From William Livingston
Haddonfield [N.J.] 1 Febry 1777
Yours of the 24th January I had the Honour of receiving after the Assembly was adjourned to this Place, which is a Village in the County of Gloucester about six miles from Philadelphia.1 The several Points mentioned by your Excellency I think of the greatest Importance for the better regulating our Militia; and as the house have now a Bill for that Purpose before them, I shall in the strongest manner recommend them to their Consideration.2
As the principal Errand of this Express is to bring us some Intelligence from our Army, and a true Account of any late Occurrences; if your Excellency has any News; & sufficient Leisure to communicate it, it will greatly oblige the members of our Legislature, & particularly your most humble & most obedt Servt
1. Haddonfield, located about five miles southeast of Camden, N.J., in present-day Camden County, was occupied successively by American and British forces during the Revolutionary War. Livingston and the New Jersey general assembly met there from 30 Jan. through March 1777.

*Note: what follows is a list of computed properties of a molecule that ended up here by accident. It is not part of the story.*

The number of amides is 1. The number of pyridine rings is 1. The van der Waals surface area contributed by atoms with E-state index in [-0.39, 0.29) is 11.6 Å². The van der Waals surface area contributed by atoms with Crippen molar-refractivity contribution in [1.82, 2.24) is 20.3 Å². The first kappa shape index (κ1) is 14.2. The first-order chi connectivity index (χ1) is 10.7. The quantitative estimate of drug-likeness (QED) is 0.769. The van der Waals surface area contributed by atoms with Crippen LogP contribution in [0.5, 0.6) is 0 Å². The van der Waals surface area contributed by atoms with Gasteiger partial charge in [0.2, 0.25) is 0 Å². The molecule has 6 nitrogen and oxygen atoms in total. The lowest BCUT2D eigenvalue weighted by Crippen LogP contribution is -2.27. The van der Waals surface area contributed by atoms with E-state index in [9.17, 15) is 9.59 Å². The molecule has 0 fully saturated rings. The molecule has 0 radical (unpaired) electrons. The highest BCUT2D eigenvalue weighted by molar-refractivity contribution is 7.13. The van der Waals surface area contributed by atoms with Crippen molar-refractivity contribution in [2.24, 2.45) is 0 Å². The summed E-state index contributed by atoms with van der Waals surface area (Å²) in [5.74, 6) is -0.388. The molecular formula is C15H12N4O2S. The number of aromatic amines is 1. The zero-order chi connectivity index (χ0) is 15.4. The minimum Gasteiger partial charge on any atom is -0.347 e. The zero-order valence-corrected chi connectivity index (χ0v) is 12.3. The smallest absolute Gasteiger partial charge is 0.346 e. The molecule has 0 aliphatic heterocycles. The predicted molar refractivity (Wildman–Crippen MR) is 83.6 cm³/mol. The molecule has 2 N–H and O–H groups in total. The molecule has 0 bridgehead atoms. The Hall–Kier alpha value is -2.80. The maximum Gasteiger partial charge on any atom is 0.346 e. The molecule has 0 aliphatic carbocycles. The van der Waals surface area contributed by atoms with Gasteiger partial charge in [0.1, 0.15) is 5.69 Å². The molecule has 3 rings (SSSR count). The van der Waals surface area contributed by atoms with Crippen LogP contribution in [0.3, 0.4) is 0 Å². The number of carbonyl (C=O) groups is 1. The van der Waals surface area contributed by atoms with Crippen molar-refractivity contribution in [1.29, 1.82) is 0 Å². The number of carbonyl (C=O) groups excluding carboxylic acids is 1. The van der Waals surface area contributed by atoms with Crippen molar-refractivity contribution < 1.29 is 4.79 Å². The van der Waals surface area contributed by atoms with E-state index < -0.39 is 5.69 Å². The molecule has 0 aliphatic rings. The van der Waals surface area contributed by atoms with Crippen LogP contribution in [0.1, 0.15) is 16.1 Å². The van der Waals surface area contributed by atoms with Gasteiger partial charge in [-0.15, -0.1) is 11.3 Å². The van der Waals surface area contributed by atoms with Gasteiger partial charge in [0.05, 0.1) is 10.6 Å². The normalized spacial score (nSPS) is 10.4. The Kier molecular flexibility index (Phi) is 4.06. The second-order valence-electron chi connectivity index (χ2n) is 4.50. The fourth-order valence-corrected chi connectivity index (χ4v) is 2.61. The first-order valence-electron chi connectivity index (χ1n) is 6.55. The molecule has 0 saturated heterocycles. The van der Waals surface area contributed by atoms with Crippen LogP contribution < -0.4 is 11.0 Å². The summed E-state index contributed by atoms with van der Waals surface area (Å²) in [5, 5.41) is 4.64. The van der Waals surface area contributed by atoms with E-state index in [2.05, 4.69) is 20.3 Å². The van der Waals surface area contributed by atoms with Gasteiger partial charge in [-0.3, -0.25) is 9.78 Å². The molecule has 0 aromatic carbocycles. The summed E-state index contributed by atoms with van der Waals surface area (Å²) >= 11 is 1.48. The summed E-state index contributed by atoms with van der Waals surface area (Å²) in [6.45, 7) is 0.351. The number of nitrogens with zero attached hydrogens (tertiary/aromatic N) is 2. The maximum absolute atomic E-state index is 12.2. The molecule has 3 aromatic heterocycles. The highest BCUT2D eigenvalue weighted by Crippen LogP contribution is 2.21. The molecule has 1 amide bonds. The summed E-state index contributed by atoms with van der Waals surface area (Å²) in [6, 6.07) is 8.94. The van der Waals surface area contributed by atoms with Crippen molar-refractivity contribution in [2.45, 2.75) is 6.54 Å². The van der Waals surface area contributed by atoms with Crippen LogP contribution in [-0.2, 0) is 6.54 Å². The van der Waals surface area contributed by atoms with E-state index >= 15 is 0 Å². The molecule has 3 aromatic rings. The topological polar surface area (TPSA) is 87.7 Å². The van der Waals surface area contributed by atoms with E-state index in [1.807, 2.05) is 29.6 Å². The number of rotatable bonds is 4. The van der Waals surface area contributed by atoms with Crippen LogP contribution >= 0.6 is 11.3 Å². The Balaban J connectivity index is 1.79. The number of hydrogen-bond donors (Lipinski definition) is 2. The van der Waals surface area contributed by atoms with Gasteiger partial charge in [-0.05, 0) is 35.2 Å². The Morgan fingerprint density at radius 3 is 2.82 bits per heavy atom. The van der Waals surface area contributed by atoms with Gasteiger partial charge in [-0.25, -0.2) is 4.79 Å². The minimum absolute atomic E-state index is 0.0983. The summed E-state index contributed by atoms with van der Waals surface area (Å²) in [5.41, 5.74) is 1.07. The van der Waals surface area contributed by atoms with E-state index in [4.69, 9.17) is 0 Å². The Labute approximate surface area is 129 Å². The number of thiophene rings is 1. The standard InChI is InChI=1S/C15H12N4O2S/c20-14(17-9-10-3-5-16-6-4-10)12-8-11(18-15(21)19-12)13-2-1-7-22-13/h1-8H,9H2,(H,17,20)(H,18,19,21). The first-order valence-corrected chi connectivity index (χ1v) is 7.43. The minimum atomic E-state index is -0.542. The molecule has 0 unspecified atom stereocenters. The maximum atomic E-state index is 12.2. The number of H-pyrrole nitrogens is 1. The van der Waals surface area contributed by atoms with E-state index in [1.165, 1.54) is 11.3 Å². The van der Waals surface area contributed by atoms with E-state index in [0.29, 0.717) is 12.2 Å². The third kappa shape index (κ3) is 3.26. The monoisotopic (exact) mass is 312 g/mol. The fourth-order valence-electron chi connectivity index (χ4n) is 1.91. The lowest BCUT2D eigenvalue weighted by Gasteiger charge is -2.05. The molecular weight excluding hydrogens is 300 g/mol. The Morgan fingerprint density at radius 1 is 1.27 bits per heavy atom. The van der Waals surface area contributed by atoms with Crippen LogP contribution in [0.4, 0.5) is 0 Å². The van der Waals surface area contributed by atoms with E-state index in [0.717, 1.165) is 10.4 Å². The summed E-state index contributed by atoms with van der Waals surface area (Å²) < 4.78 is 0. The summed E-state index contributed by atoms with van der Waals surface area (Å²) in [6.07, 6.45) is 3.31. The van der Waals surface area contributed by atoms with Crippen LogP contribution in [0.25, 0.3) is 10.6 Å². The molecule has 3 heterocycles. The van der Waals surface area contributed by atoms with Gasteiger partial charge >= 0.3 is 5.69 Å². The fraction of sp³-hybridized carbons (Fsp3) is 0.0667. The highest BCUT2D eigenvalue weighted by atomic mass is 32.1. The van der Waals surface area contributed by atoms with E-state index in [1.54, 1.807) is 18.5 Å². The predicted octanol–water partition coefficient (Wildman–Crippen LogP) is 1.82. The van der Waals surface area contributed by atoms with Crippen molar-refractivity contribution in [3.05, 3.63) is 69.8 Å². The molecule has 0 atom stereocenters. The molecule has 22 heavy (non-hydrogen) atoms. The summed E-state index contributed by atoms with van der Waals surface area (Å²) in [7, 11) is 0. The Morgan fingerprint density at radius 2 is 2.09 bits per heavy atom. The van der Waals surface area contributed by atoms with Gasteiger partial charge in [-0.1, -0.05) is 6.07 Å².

2. Livingston wrote the New Jersey general assembly on 3 Feb. to inform it of GW’s concerns about the militia and to urge passage of the militia bill (see Livingston to the New Jersey General Assembly, that date, and the general assembly’s reply to Livingston, 5 Feb., in Prince, Livingston Papers description begins Carl E. Prince et al., eds. The Papers of William Livingston. 5 vols. Trenton and New Brunswick, N.J., 1979–88. description ends , 1:209–10, 213). For a discussion of the details of the militia bill, which the New Jersey general assembly began reconsidering on 30 Jan. and finally passed into law in mid-March, see Livingston to the New Jersey General Assembly, 7 Mar., ibid., 268–70.